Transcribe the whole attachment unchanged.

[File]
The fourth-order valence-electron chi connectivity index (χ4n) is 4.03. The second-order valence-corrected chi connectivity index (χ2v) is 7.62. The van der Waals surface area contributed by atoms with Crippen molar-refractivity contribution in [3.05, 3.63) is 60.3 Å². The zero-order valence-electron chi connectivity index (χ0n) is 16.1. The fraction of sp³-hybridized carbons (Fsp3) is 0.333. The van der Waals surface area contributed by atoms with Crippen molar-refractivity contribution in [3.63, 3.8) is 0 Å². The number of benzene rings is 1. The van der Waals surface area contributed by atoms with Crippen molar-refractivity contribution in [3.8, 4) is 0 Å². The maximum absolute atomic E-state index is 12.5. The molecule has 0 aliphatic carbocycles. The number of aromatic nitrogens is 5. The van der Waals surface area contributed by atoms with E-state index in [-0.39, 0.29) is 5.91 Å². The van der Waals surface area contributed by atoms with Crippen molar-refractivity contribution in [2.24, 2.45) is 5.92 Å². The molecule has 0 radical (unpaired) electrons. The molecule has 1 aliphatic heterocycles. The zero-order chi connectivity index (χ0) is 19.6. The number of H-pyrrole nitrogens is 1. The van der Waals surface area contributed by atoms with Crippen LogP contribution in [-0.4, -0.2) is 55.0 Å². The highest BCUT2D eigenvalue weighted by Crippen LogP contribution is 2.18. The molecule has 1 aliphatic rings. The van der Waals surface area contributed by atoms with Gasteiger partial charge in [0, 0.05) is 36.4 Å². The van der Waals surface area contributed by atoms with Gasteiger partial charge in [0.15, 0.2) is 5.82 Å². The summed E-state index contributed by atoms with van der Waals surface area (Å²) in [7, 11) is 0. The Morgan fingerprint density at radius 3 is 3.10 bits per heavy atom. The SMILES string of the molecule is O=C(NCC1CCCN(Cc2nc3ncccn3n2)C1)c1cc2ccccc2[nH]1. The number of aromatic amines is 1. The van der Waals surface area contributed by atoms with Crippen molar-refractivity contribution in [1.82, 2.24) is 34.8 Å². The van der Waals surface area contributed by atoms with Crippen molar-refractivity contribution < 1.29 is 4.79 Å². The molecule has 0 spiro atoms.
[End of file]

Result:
The fourth-order valence-electron chi connectivity index (χ4n) is 4.03. The second-order valence-corrected chi connectivity index (χ2v) is 7.62. The van der Waals surface area contributed by atoms with Crippen molar-refractivity contribution in [3.05, 3.63) is 60.3 Å². The zero-order valence-electron chi connectivity index (χ0n) is 16.1. The fraction of sp³-hybridized carbons (Fsp3) is 0.333. The van der Waals surface area contributed by atoms with Crippen molar-refractivity contribution in [3.63, 3.8) is 0 Å². The number of benzene rings is 1. The van der Waals surface area contributed by atoms with Crippen molar-refractivity contribution in [3.8, 4) is 0 Å². The maximum absolute atomic E-state index is 12.5. The molecule has 0 aliphatic carbocycles. The number of aromatic nitrogens is 5. The van der Waals surface area contributed by atoms with E-state index in [-0.39, 0.29) is 5.91 Å². The van der Waals surface area contributed by atoms with Crippen molar-refractivity contribution in [2.24, 2.45) is 5.92 Å². The molecule has 0 radical (unpaired) electrons. The molecule has 1 aliphatic heterocycles. The zero-order chi connectivity index (χ0) is 19.6. The number of H-pyrrole nitrogens is 1. The van der Waals surface area contributed by atoms with Crippen LogP contribution in [-0.4, -0.2) is 55.0 Å². The highest BCUT2D eigenvalue weighted by Crippen LogP contribution is 2.18. The molecule has 1 aliphatic rings. The van der Waals surface area contributed by atoms with Gasteiger partial charge in [0, 0.05) is 36.4 Å². The van der Waals surface area contributed by atoms with Gasteiger partial charge in [0.15, 0.2) is 5.82 Å². The summed E-state index contributed by atoms with van der Waals surface area (Å²) in [7, 11) is 0. The Morgan fingerprint density at radius 3 is 3.10 bits per heavy atom. The SMILES string of the molecule is O=C(NCC1CCCN(Cc2nc3ncccn3n2)C1)c1cc2ccccc2[nH]1. The number of aromatic amines is 1. The van der Waals surface area contributed by atoms with Crippen molar-refractivity contribution in [1.82, 2.24) is 34.8 Å². The van der Waals surface area contributed by atoms with Crippen molar-refractivity contribution < 1.29 is 4.79 Å². The molecule has 0 spiro atoms.